The city just doesn’t make it worthwhile to recycle and this is creating a pressing issue – Hong Kong’s propensity for generating more trash is matched by the declining capacity of its landfills.

A 2013 report by the EPD estimates that all three landfills in the New Territories will be full by 2019. The report also shows that Hong Kong produces more rubbish each day compared to nearby cities at a similar level of development: each person in the Tokyo metropolitan area generates about 0.77kg of trash daily compared 1kg per day for a Taipei resident, while Hongkongers top them all by each producing 1.36kg per day. The EPD hopes to reduce the amount thrown out by each person to 0.8kg per day by 2022.

But even as policymakers have taken to warning in recent years how Hong Kong landfills are rapidly running out of space, the city is recycling increasingly less of its rubbish: the amount that is processed and reused has declined from 52 per cent in 2010 to 37 per cent in 2013.

This may improve as the government gears up to introduce rubbish disposal charges for households and businesses, with a series of public briefings in June.

A panel of the government-appointed Council for Sustainable Development last year proposed fees of up to 39 cents per kg under a pay-as-you-throw scheme; based on estimates that one person generates about 1.27kg of waste per day, the bill for a three-person household would come up to HK$44 each month.

In 2014 the government also committed HK$1 billion for a new fund to help upgrade technology and infrastructure in the recycling sector and an advisory panel was set up in August to guide its operation.

Because Hong Kong has few of the factories and farms that could utilise waste plastic and compost (from food waste), most of its recycled material is exported, says Wong of the EPD. This means local recyclers’ earnings are heavily dependent on the global prices of oil, plastic and other commodities. If it’s cheaper to buy new plastic, manufacturers will naturally ignore recycled material.

Wong says the new fund will help recycling companies adopt modern technologies that may bring in a more stable source of revenue, for example, by converting waste oil into biodiesel.

Jacky Lau Yiu-shing, chief director of the Hong Kong Recycle Materials and Reproduction Business General Association, believes an economic incentive should boost recycling rates.

“If the trash isn’t worth anything, then no one will sort it for you. Most cleaners don’t get paid to recycle; property management companies have to placate the Environmental Protection Department so they’ll order cleaners to recycle, but the stuff isn’t worth much money,” he says. “It’s a vicious cycle: you can’t get any money from recycling, and the people on the front lines don’t get paid.”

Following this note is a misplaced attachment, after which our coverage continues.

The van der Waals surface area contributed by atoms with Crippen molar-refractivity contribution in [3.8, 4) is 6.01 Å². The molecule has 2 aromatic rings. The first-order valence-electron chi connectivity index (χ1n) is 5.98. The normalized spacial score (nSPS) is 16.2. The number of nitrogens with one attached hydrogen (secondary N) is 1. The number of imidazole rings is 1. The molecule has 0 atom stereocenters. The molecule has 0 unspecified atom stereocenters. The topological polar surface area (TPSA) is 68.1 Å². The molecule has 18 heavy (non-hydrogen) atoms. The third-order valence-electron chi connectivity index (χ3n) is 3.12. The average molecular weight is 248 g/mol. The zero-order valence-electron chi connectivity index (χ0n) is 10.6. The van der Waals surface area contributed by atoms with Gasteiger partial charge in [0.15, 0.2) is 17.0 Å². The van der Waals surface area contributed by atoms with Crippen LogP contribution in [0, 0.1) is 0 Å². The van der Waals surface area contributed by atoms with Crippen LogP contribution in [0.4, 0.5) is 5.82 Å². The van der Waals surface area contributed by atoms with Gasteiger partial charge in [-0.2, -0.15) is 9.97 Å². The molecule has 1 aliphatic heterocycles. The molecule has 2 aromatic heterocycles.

The thing about roadside bins is, there’s no money to be had in recycling … contractors have to go all over Hong Kong [to collect waste] so the logistics is quite expensive

Jacky Lau Yiu-shing, chief director of the Hong Kong Recycle Materials and Reproduction Business General Association

Lau, who runs recycler Lau Choi Kee Papers Co, says a lot of paper and aluminium (mostly drink cans) are recycled because there is a well-established market for those materials; but that’s not the case for plastic.

As a result, paper makes up 52 per cent of all recycled matter while plastics comprise just 12 per cent, even though both materials each account for about 19 per cent of waste generated in Hong Kong.

Moreover, Lau says government contractors are often forced to dump contents collected from roadside recycling bins with other trash because they are heavily contaminated with things such as half-eaten meals and cigarette butts.

“The thing about roadside bins is, there’s no money to be had in recycling … contractors have to go all over Hong Kong [to collect waste] so the logistics is quite expensive and they won’t really do the separation for you; all they’ll do is collect the trash and send it to another company. We [recyclers] have to pay them, so if the trash is too contaminated, then we won’t take it.”

Meanwhile, the recycling sector is going through a tough patch because the market for recycled materials isn’t very good; it’s also tiring and dirty work, Lau says, so very few young people want to enter the industry, with the youngest workers already in their 40s.

Alfred Wong perhaps presents new prospects for recycling. The 27-year-old Wong is general manager of HK Recycles, which he describes as a logistics rather than recycling business.

The company, which was set up in 2012 by two socially minded entrepreneurs, Brian Mak and Mike Shum, has been able to recycle almost 90 per cent of the trash collected from some 600 clients, including office buildings and property management companies.

Wong says the key to how it has been able to recycle so much is simple: HK Recycles runs workshops and seminars for clients on how to separate their waste before collecting recyclable materials from them. Fees are charged to cover the cost of moving the recyclable materials to companies that do the processing.